Death Race 2000 (1975): I remember hearing about this movie all the time as a kid (I was born the year before it came out), so clearly it made some impact on the cultural radar. But, other than seeing bits and pieces on TV over the years, I never actually watched the movie until fairly recently. I’m not sure how well Death Race 2000 is considered now; the trailer does not appear on any of the grindhouse trailer comps I’m familiar with (which is a lot), and this implies to me that genre fans consider it too mainstream. Or maybe no one wants to talk about it due to the lame remake of several years back. (I assume it’s lame; of course, there’s no way in hell I ever intended to watch it.) But man, Death Race 2000 might just be one of the greatest grindhouse/drive-in movies of all time, featuring plentiful action, lots of nudity, and even horror effects courtesy the proto-Darth Vader garb “hero” David Carradine sports as “Frankenstein.” Plus it co-stars Sylvester Stallone!! (And it also features Mary Woronov – who will appear yet again in this review round-up!) 

The movie performs way above expectations and just gets better with age, though I bet it was a helluva lot of fun to watch in a drive-in back in ’75. It’s also a great reminder of how Hollywood once churned out fast-moving pieces of entertainment that didn’t wear out their welcome (the flick’s not even 90 minutes long), and featured plenty of nudity and violence. While the boobs and butts (and bush, in Woronov’s case) are real, the violence is spectacularly fake – the blood is this garish reddish-orange, and the outrageous gore effects are more comical than gut-churning. Limbs getting ripped off, heads getting crushed, etc; it’s all here, and it all looks more slapstick than violent, lending the film even more of a wonderfully dark comic vibe.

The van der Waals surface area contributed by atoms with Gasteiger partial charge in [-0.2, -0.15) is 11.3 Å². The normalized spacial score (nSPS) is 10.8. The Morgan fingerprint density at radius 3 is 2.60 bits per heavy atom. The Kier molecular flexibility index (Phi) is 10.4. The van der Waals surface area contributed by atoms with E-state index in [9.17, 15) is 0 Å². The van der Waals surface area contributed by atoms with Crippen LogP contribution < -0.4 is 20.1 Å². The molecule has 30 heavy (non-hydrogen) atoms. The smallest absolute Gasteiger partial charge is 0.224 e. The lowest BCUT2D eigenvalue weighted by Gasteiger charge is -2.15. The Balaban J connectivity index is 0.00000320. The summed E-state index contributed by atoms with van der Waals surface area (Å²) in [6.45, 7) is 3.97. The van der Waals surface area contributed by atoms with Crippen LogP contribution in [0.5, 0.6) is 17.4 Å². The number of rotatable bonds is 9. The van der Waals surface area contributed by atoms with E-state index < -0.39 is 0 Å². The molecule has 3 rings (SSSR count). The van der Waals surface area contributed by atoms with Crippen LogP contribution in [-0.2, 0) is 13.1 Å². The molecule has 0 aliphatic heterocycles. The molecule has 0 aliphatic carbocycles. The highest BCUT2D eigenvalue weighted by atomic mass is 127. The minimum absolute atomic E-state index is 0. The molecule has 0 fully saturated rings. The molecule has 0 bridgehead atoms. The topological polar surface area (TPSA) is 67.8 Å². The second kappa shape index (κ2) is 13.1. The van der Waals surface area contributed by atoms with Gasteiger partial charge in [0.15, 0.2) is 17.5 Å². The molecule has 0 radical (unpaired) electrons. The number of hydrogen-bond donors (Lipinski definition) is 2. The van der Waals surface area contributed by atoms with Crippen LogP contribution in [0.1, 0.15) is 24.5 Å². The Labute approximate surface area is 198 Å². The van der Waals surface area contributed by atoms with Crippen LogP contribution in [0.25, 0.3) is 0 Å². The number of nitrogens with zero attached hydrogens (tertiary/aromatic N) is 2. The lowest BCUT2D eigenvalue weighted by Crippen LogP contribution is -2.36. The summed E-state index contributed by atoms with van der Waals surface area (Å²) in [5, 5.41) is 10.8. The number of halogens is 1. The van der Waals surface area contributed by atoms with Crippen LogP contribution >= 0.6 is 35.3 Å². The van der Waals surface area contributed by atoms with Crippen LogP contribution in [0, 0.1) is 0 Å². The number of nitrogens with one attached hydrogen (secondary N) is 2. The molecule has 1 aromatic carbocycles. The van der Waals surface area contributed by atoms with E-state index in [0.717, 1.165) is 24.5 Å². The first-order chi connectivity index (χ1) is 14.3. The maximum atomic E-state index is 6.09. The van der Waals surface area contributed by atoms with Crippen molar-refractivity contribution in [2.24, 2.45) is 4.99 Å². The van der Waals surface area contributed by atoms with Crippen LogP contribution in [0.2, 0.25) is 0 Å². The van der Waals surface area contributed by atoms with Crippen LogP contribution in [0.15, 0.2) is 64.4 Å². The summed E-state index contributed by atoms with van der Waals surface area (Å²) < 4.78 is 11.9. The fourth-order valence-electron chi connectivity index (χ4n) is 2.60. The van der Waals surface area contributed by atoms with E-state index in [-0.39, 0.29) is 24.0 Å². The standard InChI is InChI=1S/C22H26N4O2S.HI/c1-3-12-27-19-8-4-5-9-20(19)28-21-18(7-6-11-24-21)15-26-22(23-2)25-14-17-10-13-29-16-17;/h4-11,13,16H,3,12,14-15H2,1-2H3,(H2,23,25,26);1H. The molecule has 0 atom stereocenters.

This appears to be mostly due to director Paul Bartel, who cameos (uncredited) in the film as the doctor who attends David Carradine’s character Frankenstein in the beginning of the film. Bartel was known more for acting than directing, and indeed appeared in the following year’s Hollywood Boulevard (below), where he played a pretentious director – a film that included clips from Death Race 2000, adding even more self-referential comedy to a movie already filled with it. His direction here is great, with a rapid pace, steady shots on the big racing scenes (none of the shaky cam or cgi bullshit of today’s movies here), and the droll, blackly comic vibe seems like just the thing his character in Hollywood Boulevard would have done, again giving these two movies a cool sort of in-joke vibe. 

Carradine is very good in his role, underplaying it; he spends most of the movie in a leather costume and cape complete with full face mask. There’s a proto-Darth Vader element to the Frankenstein look, but unlike Vader this guy actually has a libido, so we have the required T&A when Frankenstein gets busy with his navigator, a blonde babe with a brick shithouse bod (Annie, as played by actress Simone Griffeth). Good grief these ‘70s women had it going on. The producers knew their audience; in addition to Griffeth’s frequent nudity, we also have a bit where she, Woronov, and Roberta Collins (as racer Matilda the Hun) get full-body massages in the nude…Woronov’s Calamity Jane and Collins’s Matilda get in a catfight, and we get a half-second confirmation that Woronov is indeed fully naked when she gets up off the massage table to confront Collins’s character. Stallone is also present, seeming quite the calm professional surrounded by all this bare female flesh.